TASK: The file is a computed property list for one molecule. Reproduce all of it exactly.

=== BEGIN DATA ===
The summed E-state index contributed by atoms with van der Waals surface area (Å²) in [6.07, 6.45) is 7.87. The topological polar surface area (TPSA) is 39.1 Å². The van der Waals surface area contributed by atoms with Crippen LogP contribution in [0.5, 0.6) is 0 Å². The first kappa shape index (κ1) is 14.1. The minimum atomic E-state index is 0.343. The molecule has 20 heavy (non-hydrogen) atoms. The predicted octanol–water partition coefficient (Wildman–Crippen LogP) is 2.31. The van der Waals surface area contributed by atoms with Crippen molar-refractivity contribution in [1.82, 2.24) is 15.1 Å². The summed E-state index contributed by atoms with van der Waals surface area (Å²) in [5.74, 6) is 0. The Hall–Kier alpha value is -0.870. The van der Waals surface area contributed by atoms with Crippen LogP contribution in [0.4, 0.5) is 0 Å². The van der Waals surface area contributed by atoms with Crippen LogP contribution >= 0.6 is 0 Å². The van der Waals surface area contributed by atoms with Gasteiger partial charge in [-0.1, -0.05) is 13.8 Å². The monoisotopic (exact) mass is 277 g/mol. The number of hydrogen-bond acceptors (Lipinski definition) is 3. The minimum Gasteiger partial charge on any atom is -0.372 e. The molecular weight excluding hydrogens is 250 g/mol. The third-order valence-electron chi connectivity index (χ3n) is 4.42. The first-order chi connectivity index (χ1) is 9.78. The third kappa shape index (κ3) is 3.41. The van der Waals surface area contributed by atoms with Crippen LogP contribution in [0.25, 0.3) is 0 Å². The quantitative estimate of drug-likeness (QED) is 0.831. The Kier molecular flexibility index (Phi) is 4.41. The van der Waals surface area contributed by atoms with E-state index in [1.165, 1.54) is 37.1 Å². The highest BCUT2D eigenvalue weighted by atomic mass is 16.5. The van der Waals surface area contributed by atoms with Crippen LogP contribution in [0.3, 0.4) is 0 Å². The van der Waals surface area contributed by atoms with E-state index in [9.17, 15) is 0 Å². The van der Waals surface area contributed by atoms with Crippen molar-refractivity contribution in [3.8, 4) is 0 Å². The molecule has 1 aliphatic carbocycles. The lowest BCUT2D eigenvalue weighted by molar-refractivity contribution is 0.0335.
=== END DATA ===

The summed E-state index contributed by atoms with van der Waals surface area (Å²) in [6.07, 6.45) is 7.87. The topological polar surface area (TPSA) is 39.1 Å². The van der Waals surface area contributed by atoms with Crippen LogP contribution in [0.5, 0.6) is 0 Å². The first kappa shape index (κ1) is 14.1. The minimum atomic E-state index is 0.343. The molecule has 20 heavy (non-hydrogen) atoms. The predicted octanol–water partition coefficient (Wildman–Crippen LogP) is 2.31. The van der Waals surface area contributed by atoms with Crippen molar-refractivity contribution in [1.82, 2.24) is 15.1 Å². The summed E-state index contributed by atoms with van der Waals surface area (Å²) in [5.74, 6) is 0. The Hall–Kier alpha value is -0.870. The van der Waals surface area contributed by atoms with Crippen LogP contribution in [0.4, 0.5) is 0 Å². The van der Waals surface area contributed by atoms with Crippen LogP contribution >= 0.6 is 0 Å². The van der Waals surface area contributed by atoms with Gasteiger partial charge in [-0.1, -0.05) is 13.8 Å². The monoisotopic (exact) mass is 277 g/mol. The number of hydrogen-bond acceptors (Lipinski definition) is 3. The minimum Gasteiger partial charge on any atom is -0.372 e. The molecular weight excluding hydrogens is 250 g/mol. The third-order valence-electron chi connectivity index (χ3n) is 4.42. The first-order chi connectivity index (χ1) is 9.78. The third kappa shape index (κ3) is 3.41. The van der Waals surface area contributed by atoms with Crippen LogP contribution in [0.25, 0.3) is 0 Å². The quantitative estimate of drug-likeness (QED) is 0.831. The Kier molecular flexibility index (Phi) is 4.41. The van der Waals surface area contributed by atoms with E-state index in [1.165, 1.54) is 37.1 Å². The highest BCUT2D eigenvalue weighted by atomic mass is 16.5. The van der Waals surface area contributed by atoms with Crippen LogP contribution in [0.3, 0.4) is 0 Å². The van der Waals surface area contributed by atoms with E-state index in [9.17, 15) is 0 Å². The van der Waals surface area contributed by atoms with Crippen molar-refractivity contribution in [3.8, 4) is 0 Å². The molecule has 1 aliphatic carbocycles. The lowest BCUT2D eigenvalue weighted by molar-refractivity contribution is 0.0335.